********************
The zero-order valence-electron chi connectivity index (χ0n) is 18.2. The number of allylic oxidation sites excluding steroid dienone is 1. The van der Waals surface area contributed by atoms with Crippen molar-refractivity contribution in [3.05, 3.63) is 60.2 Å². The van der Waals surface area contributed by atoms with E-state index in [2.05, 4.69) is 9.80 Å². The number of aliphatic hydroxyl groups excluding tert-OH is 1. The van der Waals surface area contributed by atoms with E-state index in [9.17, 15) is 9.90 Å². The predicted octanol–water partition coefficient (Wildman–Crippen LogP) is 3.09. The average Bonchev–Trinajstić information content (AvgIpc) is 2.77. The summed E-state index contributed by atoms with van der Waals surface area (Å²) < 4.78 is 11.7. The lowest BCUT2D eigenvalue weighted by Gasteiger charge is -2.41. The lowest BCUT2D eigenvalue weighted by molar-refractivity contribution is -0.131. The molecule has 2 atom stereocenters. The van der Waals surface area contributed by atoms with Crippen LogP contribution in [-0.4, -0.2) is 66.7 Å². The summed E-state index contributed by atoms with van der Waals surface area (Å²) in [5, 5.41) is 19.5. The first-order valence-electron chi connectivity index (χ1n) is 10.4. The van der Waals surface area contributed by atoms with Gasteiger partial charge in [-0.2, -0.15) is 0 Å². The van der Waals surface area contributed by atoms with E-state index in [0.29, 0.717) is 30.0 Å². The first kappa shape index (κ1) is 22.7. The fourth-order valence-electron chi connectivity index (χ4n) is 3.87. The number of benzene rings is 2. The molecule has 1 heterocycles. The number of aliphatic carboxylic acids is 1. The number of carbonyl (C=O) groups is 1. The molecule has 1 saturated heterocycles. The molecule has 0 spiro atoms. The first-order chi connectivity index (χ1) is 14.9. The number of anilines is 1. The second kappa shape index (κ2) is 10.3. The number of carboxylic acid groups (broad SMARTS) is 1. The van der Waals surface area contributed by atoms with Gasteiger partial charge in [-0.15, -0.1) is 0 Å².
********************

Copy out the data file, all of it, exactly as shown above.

The zero-order valence-electron chi connectivity index (χ0n) is 18.2. The number of allylic oxidation sites excluding steroid dienone is 1. The van der Waals surface area contributed by atoms with Crippen molar-refractivity contribution in [3.05, 3.63) is 60.2 Å². The van der Waals surface area contributed by atoms with E-state index in [2.05, 4.69) is 9.80 Å². The number of aliphatic hydroxyl groups excluding tert-OH is 1. The van der Waals surface area contributed by atoms with E-state index in [9.17, 15) is 9.90 Å². The predicted octanol–water partition coefficient (Wildman–Crippen LogP) is 3.09. The average Bonchev–Trinajstić information content (AvgIpc) is 2.77. The summed E-state index contributed by atoms with van der Waals surface area (Å²) < 4.78 is 11.7. The lowest BCUT2D eigenvalue weighted by Gasteiger charge is -2.41. The lowest BCUT2D eigenvalue weighted by molar-refractivity contribution is -0.131. The molecule has 2 atom stereocenters. The van der Waals surface area contributed by atoms with Crippen LogP contribution in [-0.4, -0.2) is 66.7 Å². The summed E-state index contributed by atoms with van der Waals surface area (Å²) in [5, 5.41) is 19.5. The first-order valence-electron chi connectivity index (χ1n) is 10.4. The van der Waals surface area contributed by atoms with Gasteiger partial charge in [-0.2, -0.15) is 0 Å². The van der Waals surface area contributed by atoms with E-state index in [0.29, 0.717) is 30.0 Å². The first kappa shape index (κ1) is 22.7. The fourth-order valence-electron chi connectivity index (χ4n) is 3.87. The number of benzene rings is 2. The molecule has 1 heterocycles. The number of aliphatic carboxylic acids is 1. The number of carbonyl (C=O) groups is 1. The molecule has 1 saturated heterocycles. The molecule has 0 spiro atoms. The first-order chi connectivity index (χ1) is 14.9. The number of anilines is 1. The second kappa shape index (κ2) is 10.3. The number of carboxylic acid groups (broad SMARTS) is 1. The van der Waals surface area contributed by atoms with Gasteiger partial charge in [-0.15, -0.1) is 0 Å².